Good fences make good neighbours is the gentle title of the last and most ambitious project of Chinese artist and human rights activist Ai Weiwei for the city of New York – gentle if we consider the socially and politically charged nature of this gated city wide art installation inspired by the international migration crisis and the current global geopolitical landscape, and of course the awful immigration policies of president Trump (since just yesterday Turkish people won’t be able to get visa to come in the US) but also the terrible sad nationalisms spreading throughout Europe. As Ai Weiwei said this morning in the press conference in front of Central Park and the Plaza Hotel, in the Guilded Cage installation, this project is ultimately about “our attitudes towards others.” Commissioned by Public Art Fund in its 40th anniversary and curated by its director and chief curator Nicholas Baume, with more than 300 interventions throughout the city, each of the works will grow out of the existing urban infrastructure, using the fabric of the city as its base and drawing attention to the role of the fence in dividing people. In doing so, the artist highlights how this form, ubiquitous yet also potent, can alter how we perceive and relate to our environment.

Nicholas Baume who invited Weiwei 8 years ago to consider developing a project for NYC, had to wait until 2015 – since the artist was imprisoned, tortured and without passport for years, accused by the Chinese government of inciting subversion of state power and ultimately as “an effort by the government to redraw the lines of permissible expression in China, to restrict the most outspoken advocates of global values” (Nicholas Bequelin). Once he could travel again, he visited 23 countries and 40 refugee camps, dedicating much of his practice to bringing attention to the plight of displaced people, many of whom are victims of war or acts of terror, documenting the conditions and life of refugees for his new film, also released this week, Human Flow.

Ai Weiwei © cristina guadalupe galvan
As Nicholas Baune said this morning “this exhibition is a response to the political and social impulse to divide people from each other. It takes the geopolitical context, the ban on refugees, the raise of anti-immigrant sentiment, the raise of nationalisms and borders all over the world as the background.” For Ai “we are living in times of no tolerance, of divide, where they are trying to separate us by color, race, religion, nationality… It’s going backwards, (…) against freedom, humanity and the understanding of our times.” This global issue has gained a different relevance in the U.S. in the wake of new policies on immigration and border control, making the fence a particularly charged symbol of division and isolationism in this country.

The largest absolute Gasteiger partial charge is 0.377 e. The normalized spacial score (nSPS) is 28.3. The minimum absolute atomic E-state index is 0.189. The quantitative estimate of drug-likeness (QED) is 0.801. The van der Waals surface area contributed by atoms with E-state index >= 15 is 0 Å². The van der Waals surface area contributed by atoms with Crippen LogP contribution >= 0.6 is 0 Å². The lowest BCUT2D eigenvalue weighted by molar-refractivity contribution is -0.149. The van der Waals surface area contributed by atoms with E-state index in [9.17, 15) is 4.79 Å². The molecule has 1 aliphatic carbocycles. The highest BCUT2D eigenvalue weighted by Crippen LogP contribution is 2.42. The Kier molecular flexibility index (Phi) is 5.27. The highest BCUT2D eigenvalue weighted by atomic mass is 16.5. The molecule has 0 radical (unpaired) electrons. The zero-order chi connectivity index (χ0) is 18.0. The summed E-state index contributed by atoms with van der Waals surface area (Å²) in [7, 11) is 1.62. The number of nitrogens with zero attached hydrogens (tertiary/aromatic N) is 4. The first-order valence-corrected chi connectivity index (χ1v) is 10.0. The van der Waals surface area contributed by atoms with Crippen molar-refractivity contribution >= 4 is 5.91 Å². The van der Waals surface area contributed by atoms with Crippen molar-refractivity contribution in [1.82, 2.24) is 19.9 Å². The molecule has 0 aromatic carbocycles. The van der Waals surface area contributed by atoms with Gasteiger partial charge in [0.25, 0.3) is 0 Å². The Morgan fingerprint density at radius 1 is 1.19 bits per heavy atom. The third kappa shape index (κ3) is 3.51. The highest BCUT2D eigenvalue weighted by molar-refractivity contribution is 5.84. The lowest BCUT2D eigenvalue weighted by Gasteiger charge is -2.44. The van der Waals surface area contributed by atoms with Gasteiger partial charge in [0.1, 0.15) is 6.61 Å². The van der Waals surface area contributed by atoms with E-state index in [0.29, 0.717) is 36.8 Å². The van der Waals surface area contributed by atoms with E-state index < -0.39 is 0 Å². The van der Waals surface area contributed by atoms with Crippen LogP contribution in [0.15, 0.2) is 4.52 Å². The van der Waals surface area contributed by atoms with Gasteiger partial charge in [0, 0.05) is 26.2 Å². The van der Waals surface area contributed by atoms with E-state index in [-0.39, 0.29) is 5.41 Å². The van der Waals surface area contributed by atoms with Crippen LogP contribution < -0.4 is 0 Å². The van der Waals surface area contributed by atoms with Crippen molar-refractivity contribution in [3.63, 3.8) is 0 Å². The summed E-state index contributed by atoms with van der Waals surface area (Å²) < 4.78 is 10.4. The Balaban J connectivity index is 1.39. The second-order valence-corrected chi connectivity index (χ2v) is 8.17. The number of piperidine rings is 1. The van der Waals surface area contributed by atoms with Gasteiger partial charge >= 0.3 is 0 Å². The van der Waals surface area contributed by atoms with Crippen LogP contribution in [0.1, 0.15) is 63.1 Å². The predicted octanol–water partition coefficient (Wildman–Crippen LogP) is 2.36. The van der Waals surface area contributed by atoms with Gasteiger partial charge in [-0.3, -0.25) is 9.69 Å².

Ai has particular empathy with displaced people. Growing up amid the upheavals of the Cultural Revolution, Ai and his family were exiled to Shihezi, Xinjiang Province where his father, a renowned poet who had been branded an enemy of the state, was made to clean the village’s communal toilets. Later he moved to New York City as an art student in the 1980s and experienced life as an immigrant in the U.S., where he pursued an interest in Western modern and contemporary art. Returning to China in 1993, Ai gained artistic success but also notoriety for his presence on social media and for using his art and public platform to engage with pressing political issues, eventually resulting in his 2011 arrest and detention.

© cristina guadalupe galvan
Since the late 1960s, experimental artists have used New York City as a canvas for their practice, intervening with public plazas, buildings, the city’s infrastructure, unused and abandoned spaces and more, to explore new ideas in public space and demonstrate the potential of the urban landscape to act as a platform for artistic expression. Public Art Fund grew out of this impulse, 40 years ago. Working in this tradition and inspired by minimal and conceptual artists of the 1960s and 70s like Richard Serra, Gordon Matta-Clark, and Trisha Brown, Ai will create variations on the fence – from metal chain link to synthetic netting – to form interventions that adapt to their sites, as if growing out of urban space and changing how we relate to the fence and our environment. They will be installed in key locations around the city encouraging the public to engage with the city through the eyes of the artist.

With both local and global resonances, Good Fences Make Good Neighbors utilizes diverse sites across the city – in locations both iconic and community-oriented – that connect Ai’s personal story as an artist, activist, and immigrant, to the broader history of immigration in New York. These locations also highlight the city as a site for artistic intervention, and the charged socio-political moment reverberating around the world.

© cristina guadalupe galvan